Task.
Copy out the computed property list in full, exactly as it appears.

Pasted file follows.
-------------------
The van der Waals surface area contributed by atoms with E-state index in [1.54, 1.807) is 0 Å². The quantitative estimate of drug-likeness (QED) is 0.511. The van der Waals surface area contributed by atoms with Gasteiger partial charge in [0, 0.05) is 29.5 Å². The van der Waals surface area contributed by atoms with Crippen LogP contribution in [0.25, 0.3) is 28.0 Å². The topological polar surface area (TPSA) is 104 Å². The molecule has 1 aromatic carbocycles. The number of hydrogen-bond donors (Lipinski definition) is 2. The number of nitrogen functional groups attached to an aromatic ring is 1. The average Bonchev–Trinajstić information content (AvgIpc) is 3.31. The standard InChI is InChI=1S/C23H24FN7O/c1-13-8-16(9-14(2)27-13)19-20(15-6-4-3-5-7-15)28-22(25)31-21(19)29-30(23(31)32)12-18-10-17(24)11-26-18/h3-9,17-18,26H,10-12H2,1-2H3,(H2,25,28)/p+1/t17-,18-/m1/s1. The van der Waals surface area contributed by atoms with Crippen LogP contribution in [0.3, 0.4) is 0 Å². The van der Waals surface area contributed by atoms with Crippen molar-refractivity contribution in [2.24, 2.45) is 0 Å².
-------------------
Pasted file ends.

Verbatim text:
The van der Waals surface area contributed by atoms with E-state index in [1.54, 1.807) is 0 Å². The quantitative estimate of drug-likeness (QED) is 0.511. The van der Waals surface area contributed by atoms with Gasteiger partial charge in [0, 0.05) is 29.5 Å². The van der Waals surface area contributed by atoms with Crippen LogP contribution in [0.25, 0.3) is 28.0 Å². The topological polar surface area (TPSA) is 104 Å². The molecule has 1 aromatic carbocycles. The number of hydrogen-bond donors (Lipinski definition) is 2. The number of nitrogen functional groups attached to an aromatic ring is 1. The average Bonchev–Trinajstić information content (AvgIpc) is 3.31. The standard InChI is InChI=1S/C23H24FN7O/c1-13-8-16(9-14(2)27-13)19-20(15-6-4-3-5-7-15)28-22(25)31-21(19)29-30(23(31)32)12-18-10-17(24)11-26-18/h3-9,17-18,26H,10-12H2,1-2H3,(H2,25,28)/p+1/t17-,18-/m1/s1. The van der Waals surface area contributed by atoms with Crippen LogP contribution in [0.3, 0.4) is 0 Å². The van der Waals surface area contributed by atoms with Crippen molar-refractivity contribution in [2.24, 2.45) is 0 Å².